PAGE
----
It’s difficult navigating life under the weight of diet culture and the thin ideal. From the youngest age, we are almost indoctrinated to fear our natural bodies, calories, and fat. I am sure there are very few of us who cannot provide examples of diet culture-enriched TV shows and the like that had an early impression on us and which are permanently engrained in our minds. Sadly, for many of us, the result is a life of mental health difficulties and never just feeling fully okay in our bodies. This is supported by a large body of empirical evidence supporting the notion that the internalisation of the thin ideal is one of the greatest risk factors for the development of eating disorders. The internalisation of the thin ideal is also one of the leading causes of relapse in recovery because of how hard it is to break free from it.

Despite being hard to break free we can still make small changes in our lives to lessen the impact that the thin ideal and diet culture have on our lives on a daily basis.

Some ways of protecting ourselves include:

· Unfollowing accounts that embody the principles of diet culture

· Unfollowing people whose bodies trigger you personally

· Following accounts that promote body acceptance and support eating disorder recovery

· Telling Instagram, Tiktok and Youtube that you are not interested in posts that trigger you, in some way, by using the not interesting features available

· Using the new Instagram feature that blocks weight loss ads

· Reading up on diet culture and improving your media literacy

· Going to therapy

· Incorporating a practice of gratitude for your body into your daily life

· Getting rid of the scale (you don’t need to weigh yourself every day!)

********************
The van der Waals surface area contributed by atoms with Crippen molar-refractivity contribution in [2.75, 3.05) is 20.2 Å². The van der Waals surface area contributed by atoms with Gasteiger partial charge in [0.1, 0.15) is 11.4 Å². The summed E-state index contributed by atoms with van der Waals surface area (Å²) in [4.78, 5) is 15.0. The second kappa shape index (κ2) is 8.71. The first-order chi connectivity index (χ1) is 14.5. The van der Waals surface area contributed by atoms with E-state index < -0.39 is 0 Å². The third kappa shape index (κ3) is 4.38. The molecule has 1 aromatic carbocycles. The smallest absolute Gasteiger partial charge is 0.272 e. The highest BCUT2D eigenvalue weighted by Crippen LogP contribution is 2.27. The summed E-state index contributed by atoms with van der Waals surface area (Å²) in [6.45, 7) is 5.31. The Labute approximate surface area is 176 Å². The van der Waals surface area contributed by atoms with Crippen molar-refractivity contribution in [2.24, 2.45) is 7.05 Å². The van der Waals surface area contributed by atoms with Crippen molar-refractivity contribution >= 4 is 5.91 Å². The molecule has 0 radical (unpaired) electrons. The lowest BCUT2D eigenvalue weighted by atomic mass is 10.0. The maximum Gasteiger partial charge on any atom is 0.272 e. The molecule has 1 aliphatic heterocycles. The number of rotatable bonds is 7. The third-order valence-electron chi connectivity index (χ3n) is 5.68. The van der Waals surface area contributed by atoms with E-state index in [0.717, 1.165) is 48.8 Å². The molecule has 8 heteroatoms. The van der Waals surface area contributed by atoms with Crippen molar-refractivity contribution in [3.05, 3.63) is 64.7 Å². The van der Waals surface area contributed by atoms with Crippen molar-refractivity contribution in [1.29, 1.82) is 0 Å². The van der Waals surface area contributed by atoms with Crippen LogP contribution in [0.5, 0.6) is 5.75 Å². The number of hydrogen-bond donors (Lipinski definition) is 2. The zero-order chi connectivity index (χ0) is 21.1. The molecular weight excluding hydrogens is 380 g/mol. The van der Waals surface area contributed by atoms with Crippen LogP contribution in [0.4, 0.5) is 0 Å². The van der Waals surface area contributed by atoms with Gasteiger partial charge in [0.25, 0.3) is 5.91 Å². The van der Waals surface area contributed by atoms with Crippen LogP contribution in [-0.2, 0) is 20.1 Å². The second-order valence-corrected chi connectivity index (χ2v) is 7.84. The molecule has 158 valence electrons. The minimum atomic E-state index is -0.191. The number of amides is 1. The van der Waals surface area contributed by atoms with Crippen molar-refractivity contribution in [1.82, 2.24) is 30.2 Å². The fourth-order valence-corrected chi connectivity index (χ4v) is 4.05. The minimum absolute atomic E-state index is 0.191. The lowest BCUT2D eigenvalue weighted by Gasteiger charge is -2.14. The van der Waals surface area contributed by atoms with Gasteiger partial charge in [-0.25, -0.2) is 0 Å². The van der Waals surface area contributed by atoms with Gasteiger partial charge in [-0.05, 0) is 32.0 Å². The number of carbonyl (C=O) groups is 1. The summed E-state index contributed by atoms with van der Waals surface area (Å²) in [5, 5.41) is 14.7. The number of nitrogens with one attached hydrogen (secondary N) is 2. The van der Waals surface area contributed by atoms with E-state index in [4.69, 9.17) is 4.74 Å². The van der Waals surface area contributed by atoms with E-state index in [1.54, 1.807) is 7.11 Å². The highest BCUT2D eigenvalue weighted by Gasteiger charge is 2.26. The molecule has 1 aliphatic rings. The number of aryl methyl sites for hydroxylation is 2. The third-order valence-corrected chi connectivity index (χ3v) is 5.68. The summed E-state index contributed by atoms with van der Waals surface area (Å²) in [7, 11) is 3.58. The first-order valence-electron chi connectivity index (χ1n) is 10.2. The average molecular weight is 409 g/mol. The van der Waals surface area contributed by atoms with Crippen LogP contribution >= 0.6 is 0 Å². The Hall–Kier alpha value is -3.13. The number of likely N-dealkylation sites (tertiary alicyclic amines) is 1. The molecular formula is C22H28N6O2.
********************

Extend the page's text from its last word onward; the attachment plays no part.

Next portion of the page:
· Finding a supportive network of people who you can learn from and support through the daily trials that come up in a world full of triggers

· Inviting self-compassion into your life

It is a battlefield out there, but the wonderful thing is that we are not alone. We can walk this road together, cheer each other on and cry with each other as we navigate this journey to true body acceptance and freedom. Making small changes can make a big difference. Take care of yourself and please never be afraid of asking for help.



Fredrickson, B. L., & Roberts, T. A. (1997). Objectification theory: Toward understanding women's lived experiences and mental health risks. Psychology of women quarterly, 21(2), 173-206.

Harriger, J. A., Calogero, R. M., Witherington, D., & Smith, J. E. (2010). Body size stereotyping and internalization of the thin ideal in preschool girls. Sex Roles, 63(9), 609-620.

Jovanovski, N., & Jaeger, T. (2022, January). Demystifying ‘diet culture’: Exploring the meaning of diet culture in online ‘anti-diet’feminist, fat activist, and health professional communities. In Women's Studies International Forum (Vol. 90, p. 102558). Pergamon.

Schaefer, L. M., Burke, N. L., & Thompson, J. K. (2019). Thin-ideal internalization: How much is too much?. Eating and Weight Disorders-Studies on Anorexia, Bulimia and Obesity, 24(5), 933-937.

Wolf, N. (1900). The beauty myth: How images of beauty are used a